Excerpt from Christy Lemire at Roger Ebert located HERE

Image :    NOTE: The below Blu-ray captures were taken directly from the Blu-ray disc.

Mademoiselle C was shot on HD and transferred to Blu-ray by Cohen Media. I didn't find it particularly impressive. This is only single-layered with a middling bitrate. It is pristinely clean and the 1080P provides a reasonable presentation although the HD can look blurry in motion and softness through poor rendering of light is also present. I never identified any instances of noise. There is not a preponderance of depth or ultra-crisp visuals that you usually find in HD-shot productions. It looks good - but not great. I doubt it's the flaw of the transfer.  This Blu-ray video is probably as good as this documentary will, or deserves to, look.
















Audio :

Audio is transferred via a DTS-HD Master 5.1 at 1997 kbps in predominantly French and some English. There is also a standard Dolby 5.1 track at 448 kbps. Aside from dialogue, music played at the fashion shows sounds a bit scattered as this is a documentary - so, nothing was produced to be dynamically crisp and the lossless is largely wasted except in a few sequences. There are optional English subtitles (sample above) and my Oppo has identified it as being a region 'A'.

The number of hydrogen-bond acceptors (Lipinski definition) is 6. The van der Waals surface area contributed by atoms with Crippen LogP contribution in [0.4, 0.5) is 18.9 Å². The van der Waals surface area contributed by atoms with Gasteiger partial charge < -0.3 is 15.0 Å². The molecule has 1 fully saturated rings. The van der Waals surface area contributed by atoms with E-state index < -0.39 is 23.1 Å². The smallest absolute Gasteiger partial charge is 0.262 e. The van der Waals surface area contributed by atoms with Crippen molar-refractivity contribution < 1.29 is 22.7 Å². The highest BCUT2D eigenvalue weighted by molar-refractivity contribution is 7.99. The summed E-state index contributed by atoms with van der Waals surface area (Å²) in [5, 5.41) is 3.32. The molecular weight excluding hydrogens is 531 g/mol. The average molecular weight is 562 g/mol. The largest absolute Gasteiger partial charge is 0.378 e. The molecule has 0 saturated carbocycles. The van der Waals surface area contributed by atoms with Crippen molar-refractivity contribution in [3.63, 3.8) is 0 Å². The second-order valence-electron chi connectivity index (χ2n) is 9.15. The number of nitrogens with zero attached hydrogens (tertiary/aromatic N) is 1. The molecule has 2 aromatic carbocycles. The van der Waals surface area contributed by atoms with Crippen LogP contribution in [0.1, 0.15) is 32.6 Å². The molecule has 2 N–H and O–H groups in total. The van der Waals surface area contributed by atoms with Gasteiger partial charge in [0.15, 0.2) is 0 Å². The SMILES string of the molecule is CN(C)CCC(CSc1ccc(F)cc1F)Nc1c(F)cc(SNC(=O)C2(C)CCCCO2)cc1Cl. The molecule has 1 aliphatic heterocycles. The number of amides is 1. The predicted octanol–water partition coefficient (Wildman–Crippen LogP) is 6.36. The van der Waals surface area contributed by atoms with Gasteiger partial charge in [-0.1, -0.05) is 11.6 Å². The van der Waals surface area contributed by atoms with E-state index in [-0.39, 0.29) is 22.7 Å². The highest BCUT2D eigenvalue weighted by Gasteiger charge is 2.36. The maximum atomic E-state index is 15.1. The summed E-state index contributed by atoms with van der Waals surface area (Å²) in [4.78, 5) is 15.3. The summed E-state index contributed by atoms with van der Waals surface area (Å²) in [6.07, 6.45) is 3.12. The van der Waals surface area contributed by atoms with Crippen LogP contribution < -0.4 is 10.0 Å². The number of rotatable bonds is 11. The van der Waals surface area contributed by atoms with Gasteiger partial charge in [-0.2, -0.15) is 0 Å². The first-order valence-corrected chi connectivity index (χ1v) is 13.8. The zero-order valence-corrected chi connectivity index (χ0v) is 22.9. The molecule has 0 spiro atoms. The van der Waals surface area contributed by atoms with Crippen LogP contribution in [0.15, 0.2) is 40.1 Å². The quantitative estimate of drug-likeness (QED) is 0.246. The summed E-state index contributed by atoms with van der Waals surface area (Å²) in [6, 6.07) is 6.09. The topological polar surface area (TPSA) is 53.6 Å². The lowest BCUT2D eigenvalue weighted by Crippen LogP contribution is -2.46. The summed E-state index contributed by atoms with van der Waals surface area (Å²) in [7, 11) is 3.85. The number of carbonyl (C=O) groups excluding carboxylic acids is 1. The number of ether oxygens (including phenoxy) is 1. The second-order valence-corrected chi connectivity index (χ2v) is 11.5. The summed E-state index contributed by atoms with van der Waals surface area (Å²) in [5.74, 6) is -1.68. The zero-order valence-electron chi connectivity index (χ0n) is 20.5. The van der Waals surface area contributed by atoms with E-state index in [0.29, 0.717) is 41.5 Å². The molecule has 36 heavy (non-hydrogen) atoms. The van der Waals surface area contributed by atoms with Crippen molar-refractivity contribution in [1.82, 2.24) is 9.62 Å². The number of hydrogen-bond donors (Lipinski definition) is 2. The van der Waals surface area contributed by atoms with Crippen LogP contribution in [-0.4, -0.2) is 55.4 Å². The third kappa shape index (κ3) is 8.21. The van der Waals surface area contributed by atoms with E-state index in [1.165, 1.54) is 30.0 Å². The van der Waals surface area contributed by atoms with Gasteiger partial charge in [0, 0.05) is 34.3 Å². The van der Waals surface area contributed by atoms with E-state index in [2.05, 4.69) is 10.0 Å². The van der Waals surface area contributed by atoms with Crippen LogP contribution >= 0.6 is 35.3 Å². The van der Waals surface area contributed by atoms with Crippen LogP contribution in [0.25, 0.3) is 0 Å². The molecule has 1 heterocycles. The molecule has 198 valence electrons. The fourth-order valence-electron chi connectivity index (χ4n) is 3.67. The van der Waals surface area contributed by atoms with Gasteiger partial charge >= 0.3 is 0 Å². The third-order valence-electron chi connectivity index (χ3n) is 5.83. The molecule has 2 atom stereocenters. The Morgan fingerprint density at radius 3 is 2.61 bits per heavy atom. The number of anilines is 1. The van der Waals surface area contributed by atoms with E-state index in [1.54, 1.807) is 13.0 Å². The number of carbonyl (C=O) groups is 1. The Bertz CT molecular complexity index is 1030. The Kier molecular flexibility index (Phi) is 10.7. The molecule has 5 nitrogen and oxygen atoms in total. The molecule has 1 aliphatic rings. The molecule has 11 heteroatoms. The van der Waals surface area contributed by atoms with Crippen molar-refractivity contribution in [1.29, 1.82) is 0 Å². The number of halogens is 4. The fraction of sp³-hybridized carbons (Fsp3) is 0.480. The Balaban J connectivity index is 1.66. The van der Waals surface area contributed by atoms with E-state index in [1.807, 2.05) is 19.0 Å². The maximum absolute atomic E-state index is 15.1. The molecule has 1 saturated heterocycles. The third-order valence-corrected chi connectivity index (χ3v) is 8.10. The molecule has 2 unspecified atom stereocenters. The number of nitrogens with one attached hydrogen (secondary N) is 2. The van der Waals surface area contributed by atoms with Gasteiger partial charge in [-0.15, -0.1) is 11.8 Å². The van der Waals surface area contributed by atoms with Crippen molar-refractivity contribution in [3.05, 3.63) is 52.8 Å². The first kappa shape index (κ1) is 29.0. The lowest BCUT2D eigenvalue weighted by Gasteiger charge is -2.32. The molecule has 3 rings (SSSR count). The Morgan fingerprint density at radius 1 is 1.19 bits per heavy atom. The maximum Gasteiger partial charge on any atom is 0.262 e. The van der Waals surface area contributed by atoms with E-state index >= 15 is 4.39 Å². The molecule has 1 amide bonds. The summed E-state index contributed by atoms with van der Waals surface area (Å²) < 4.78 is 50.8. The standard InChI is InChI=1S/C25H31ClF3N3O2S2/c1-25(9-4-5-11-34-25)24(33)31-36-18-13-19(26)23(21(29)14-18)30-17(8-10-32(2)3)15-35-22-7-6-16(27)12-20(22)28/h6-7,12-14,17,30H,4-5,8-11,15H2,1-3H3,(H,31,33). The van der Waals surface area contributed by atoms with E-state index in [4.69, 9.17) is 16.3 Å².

Extras :

Not much in the way of supplements. "Premiere Footage from Paris" is only 2+ minutes long. It looks quite random to me. There is also a trailer and the case has a linear leaflet.



I think if the world of fashion interests you - then Mademoiselle C will appeal to you. Unfortunately, the only thing I get out of the fashion industry is when it is mocked ala, a movie like Zoolander.  I find nothing but absurdity in this insulated sphere that only seems to exist solely for itself - the people in it strange for the sake of being strange masking substance with 'porno-chic'. I did find it interesting in parts, if little else. The Cohen Blu-ray is nothing spectacular in terms of a/v or extras. This seems an odd choice for them and I would have to say 'pass' in terms of value.

Gary Tooze

March 4th, 2014


About the Reviewer: Hello, fellow Beavers! I have been interested in film since I viewed a Chaplin festival on PBS when I was around 9 years old. I credit DVD with expanding my horizons to fill an almost ravenous desire to seek out new film experiences. I currently own approximately 9500 DVDs and have reviewed over 5000 myself. I appreciate my discussion Listserv for furthering my film education and inspiring me to continue running DVDBeaver. Plus a healthy thanks to those who donate and use our Amazon links.

Although I never wanted to become one of those guys who focused 'too much' on image and sound quality - I find HD is swiftly pushing me in that direction.

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Gary W. Tooze